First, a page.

The ridiculously high hopping rates for Barclay Perkins SDP and BS are because they were both export beers

Late 19th century London Stout
Year Brewer Beer OG FG ABV App. Atten-uation lbs hops/ qtr hops lb/brl
1899 Barclay Perkins SDP Ex 1065.0 1016.0 6.48 75.38% 19.39 6.15
1899 Barclay Perkins RDP 1069.6 1020.0 6.56 71.26% 9.18 2.89
1899 Barclay Perkins BS Ex 1076.0 1023.0 7.01 69.74% 14.45 4.74
1899 Whitbread CS 1064.7 1018.0 6.18 72.17% 5.95 1.69
1900 Whitbread S 1069.6 1026.0 5.77 62.66% 8.57 2.75
1899 Whitbread SS 1087.4 1034.0 7.06 61.08% 9.61 3.98
1899 Whitbread SSS 1096.6 1036.0 8.02 62.73% 9.61 4.40
1895 Truman Single Stout 1077.6       9.5 3.67
1895 Truman Double Stout 1082.8       9.5 3.92
1895 Truman Imperial Stout 1097.0       9.5 4.59


Sunday, 4 December 2022

What I noticed in London

I’m not going to give you a blow-by-blow account of my trip to London. I’ve written far too many of those recently. And this wasn’t a beer trip. A holiday with Dolores, for once.

Instead, just a few observations on London. As beer and pubs go, of course. Or maybe some other crap as well. If I can remember anything.


For the first time, we travelled to London by Eurostar. Which meant I could Take my own beer for the journey. Bluejacket Company porter, in case you’re wondering. An East India Porter brewed to a recipe of mine in DC. It’s one of the beers I brought back from my last US trip. Very nice it was, too.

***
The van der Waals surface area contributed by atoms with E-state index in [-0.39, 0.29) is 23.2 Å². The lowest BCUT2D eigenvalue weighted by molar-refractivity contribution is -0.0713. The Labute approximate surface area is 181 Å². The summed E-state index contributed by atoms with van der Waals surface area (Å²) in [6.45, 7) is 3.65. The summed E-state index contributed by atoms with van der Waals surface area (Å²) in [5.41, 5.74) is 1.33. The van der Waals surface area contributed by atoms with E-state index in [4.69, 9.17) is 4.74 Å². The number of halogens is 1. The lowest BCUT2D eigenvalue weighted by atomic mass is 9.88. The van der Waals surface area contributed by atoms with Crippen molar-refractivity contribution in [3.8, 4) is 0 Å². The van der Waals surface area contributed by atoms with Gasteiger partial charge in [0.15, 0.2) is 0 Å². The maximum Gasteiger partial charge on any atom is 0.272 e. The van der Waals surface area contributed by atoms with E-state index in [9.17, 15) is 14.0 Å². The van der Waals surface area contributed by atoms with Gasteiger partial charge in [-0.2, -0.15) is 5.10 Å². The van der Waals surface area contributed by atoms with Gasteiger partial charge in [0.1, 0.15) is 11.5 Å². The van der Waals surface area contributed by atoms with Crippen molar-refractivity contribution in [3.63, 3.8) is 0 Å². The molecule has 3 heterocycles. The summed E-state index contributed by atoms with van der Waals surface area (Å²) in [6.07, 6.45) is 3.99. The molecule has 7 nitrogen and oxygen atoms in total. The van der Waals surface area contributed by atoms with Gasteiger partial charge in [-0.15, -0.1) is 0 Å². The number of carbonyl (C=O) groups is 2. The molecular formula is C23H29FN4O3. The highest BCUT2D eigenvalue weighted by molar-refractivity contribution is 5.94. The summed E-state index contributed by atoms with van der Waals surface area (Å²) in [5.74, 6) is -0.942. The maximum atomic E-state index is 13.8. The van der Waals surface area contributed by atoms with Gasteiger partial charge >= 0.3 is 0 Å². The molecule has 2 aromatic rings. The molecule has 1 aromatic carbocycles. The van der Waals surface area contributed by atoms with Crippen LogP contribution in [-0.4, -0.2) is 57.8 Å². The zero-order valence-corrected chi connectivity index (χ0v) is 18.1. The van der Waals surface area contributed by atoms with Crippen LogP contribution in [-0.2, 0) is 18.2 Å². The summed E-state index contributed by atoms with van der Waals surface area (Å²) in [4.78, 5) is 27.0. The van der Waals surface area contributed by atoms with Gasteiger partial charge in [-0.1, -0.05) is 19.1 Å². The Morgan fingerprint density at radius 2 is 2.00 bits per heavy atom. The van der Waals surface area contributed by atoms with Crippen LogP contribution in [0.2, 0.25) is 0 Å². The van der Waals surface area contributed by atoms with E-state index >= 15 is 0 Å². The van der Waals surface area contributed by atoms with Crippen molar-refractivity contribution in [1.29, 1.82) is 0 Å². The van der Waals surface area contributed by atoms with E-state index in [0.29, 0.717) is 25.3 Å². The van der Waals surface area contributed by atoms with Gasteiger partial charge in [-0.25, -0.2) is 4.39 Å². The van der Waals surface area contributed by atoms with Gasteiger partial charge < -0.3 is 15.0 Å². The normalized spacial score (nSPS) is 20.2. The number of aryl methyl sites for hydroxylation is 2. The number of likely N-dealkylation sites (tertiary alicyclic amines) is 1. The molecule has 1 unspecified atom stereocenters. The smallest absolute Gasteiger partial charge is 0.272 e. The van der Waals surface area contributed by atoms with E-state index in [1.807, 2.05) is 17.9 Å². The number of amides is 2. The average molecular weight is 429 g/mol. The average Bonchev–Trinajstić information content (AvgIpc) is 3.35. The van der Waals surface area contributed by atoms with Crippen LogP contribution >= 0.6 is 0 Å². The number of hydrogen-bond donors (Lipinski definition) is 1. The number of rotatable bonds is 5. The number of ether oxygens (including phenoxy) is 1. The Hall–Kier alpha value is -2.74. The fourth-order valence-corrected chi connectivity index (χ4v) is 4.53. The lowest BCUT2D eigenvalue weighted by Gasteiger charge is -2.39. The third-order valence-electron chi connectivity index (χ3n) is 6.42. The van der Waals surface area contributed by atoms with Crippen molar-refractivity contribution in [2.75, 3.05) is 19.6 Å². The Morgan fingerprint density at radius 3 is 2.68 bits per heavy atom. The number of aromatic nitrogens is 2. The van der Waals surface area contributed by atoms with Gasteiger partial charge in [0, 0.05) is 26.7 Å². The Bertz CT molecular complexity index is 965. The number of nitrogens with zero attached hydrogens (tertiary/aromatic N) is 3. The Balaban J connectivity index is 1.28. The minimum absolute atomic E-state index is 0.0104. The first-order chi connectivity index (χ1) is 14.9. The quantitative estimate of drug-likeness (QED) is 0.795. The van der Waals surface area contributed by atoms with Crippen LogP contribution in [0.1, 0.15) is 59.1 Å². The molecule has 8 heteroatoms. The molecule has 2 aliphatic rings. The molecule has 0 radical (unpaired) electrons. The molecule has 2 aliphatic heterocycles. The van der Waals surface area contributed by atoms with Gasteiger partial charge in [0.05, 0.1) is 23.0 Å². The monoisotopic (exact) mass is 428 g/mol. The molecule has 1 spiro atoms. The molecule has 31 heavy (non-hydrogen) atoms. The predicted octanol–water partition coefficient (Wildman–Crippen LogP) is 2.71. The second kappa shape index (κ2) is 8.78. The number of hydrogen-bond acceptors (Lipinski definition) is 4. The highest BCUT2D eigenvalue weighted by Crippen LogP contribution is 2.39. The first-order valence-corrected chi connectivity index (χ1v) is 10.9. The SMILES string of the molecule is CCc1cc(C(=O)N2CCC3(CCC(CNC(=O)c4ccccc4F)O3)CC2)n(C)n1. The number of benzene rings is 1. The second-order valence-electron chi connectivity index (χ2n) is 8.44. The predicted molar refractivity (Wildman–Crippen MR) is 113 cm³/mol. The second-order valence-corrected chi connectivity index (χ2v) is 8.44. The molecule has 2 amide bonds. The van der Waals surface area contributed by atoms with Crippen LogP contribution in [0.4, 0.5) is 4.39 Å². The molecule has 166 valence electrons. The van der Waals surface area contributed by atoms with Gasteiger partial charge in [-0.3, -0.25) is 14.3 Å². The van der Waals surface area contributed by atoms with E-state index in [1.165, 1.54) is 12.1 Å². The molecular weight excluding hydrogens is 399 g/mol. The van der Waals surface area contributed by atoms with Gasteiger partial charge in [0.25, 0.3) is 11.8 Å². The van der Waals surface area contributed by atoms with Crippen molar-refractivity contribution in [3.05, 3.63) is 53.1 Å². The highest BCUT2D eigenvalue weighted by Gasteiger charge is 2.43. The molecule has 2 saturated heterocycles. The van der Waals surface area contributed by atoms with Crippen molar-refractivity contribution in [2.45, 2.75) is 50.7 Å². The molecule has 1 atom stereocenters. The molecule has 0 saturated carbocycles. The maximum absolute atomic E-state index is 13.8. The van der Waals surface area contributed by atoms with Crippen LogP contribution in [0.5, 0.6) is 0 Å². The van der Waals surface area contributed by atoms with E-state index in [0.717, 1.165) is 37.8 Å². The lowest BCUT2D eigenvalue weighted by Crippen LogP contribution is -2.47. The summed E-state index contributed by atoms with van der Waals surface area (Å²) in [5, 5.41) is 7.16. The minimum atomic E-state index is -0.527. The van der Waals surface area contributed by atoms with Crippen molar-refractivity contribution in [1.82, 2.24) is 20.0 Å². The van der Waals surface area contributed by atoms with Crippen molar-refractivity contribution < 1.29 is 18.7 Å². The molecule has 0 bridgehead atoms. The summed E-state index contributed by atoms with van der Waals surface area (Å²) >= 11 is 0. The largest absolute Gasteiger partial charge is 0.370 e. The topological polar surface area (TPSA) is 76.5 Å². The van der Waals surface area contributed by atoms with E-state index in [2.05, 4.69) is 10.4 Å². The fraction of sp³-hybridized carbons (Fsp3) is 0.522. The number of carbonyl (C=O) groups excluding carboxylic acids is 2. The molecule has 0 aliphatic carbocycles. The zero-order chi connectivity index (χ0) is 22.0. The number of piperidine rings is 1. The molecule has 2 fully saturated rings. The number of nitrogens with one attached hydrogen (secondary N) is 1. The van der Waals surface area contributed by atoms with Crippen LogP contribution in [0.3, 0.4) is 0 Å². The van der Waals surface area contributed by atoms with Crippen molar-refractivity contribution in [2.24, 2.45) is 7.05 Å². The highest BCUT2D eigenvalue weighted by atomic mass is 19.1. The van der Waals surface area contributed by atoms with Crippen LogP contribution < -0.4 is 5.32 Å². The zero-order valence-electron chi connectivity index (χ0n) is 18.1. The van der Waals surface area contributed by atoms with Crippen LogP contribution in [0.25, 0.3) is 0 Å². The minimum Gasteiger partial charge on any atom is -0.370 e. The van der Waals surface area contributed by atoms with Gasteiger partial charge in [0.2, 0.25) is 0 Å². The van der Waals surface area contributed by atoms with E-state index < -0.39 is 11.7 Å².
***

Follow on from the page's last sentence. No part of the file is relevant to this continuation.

We didn’t visit a huge number of pubs. Just six in total: The Euston Flyer, Friend at Hand, Brewhouse & Kitchen, Shakespeare’s Head, Marlborough Head and The Museum Tavern. Three of which are Greene King tied houses. As many of the pubs in central London seem to be.

We called in The Euston Flyer on the way in and way out. As it’s handily positioned directly opposite St. Pancras. Only one Fullers beer on draught – London Pride – and three bottled. Though there were two Dark Star beers. Slightly worrying, if typical.

I was concerned when Fullers left brewing. Such splits in the past have mostly led to both brewery and pub chain disappearing. How are sales of Fullers beers doing in their pubs? Have they boosted sales elsewhere?


The quality of cask we encountered was pretty good. Neither of us had a duff pint. Nothing even close to needing returning. The Brewhouse & Kitchen was the most disappointing, only have one cask beer on, a whisky Stout that tasted like it had been on for a while. Dolores had to resort to drinking keg Bitter.

Visiting several Greene King pubs, I ended up drinking quite a bit of Abbot. Nothing wrong with it at all. Full of malty goodness. Dolores reassures me that London Pride is still as good as ever.

Their pubs did have some interesting guest beers from small London breweries. Bermondsey Best in the Museum Tavern, for example. Bitters which were able to satisfy Dolores’s cask beer craving.


 Biggest disappointment – apart from the fucking prices – was the lack of Old Peculier at the Museum Tavern. I’d been looking forward to that. As for the prices, well, I’d sort of expected it. Everything well north of a fiver a pint, except in Spoons, where it was still over four quid.